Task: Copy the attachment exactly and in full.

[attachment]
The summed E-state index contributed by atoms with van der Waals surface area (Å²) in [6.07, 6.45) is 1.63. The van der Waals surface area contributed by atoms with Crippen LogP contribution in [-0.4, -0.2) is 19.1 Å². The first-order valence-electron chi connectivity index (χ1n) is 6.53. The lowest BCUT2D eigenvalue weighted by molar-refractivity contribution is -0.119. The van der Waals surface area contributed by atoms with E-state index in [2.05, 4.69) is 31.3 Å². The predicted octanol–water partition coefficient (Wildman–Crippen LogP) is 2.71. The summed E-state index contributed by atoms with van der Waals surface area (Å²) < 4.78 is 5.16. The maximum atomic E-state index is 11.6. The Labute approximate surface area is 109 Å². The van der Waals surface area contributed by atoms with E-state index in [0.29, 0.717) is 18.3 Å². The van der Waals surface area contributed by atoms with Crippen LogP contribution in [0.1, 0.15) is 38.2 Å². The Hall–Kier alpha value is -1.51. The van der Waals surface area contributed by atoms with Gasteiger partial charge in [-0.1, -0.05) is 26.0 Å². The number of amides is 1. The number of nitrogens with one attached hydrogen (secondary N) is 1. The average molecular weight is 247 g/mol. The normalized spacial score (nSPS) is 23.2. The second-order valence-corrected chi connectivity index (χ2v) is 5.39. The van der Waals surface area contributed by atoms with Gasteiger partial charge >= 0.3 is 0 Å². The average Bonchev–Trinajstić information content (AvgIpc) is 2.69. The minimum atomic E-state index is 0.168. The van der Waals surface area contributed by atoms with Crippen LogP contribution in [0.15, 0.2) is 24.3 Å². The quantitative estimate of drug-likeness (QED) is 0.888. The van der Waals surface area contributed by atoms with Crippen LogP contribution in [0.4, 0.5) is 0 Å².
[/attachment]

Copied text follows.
The summed E-state index contributed by atoms with van der Waals surface area (Å²) in [6.07, 6.45) is 1.63. The van der Waals surface area contributed by atoms with Crippen LogP contribution in [-0.4, -0.2) is 19.1 Å². The first-order valence-electron chi connectivity index (χ1n) is 6.53. The lowest BCUT2D eigenvalue weighted by molar-refractivity contribution is -0.119. The van der Waals surface area contributed by atoms with E-state index in [2.05, 4.69) is 31.3 Å². The predicted octanol–water partition coefficient (Wildman–Crippen LogP) is 2.71. The summed E-state index contributed by atoms with van der Waals surface area (Å²) < 4.78 is 5.16. The maximum atomic E-state index is 11.6. The Labute approximate surface area is 109 Å². The van der Waals surface area contributed by atoms with E-state index in [0.29, 0.717) is 18.3 Å². The van der Waals surface area contributed by atoms with Crippen LogP contribution in [0.1, 0.15) is 38.2 Å². The Hall–Kier alpha value is -1.51. The van der Waals surface area contributed by atoms with Gasteiger partial charge in [-0.1, -0.05) is 26.0 Å². The number of amides is 1. The number of nitrogens with one attached hydrogen (secondary N) is 1. The average molecular weight is 247 g/mol. The normalized spacial score (nSPS) is 23.2. The second-order valence-corrected chi connectivity index (χ2v) is 5.39. The van der Waals surface area contributed by atoms with Gasteiger partial charge >= 0.3 is 0 Å². The average Bonchev–Trinajstić information content (AvgIpc) is 2.69. The minimum atomic E-state index is 0.168. The van der Waals surface area contributed by atoms with Crippen LogP contribution in [0.15, 0.2) is 24.3 Å². The quantitative estimate of drug-likeness (QED) is 0.888. The van der Waals surface area contributed by atoms with Crippen LogP contribution in [0.4, 0.5) is 0 Å².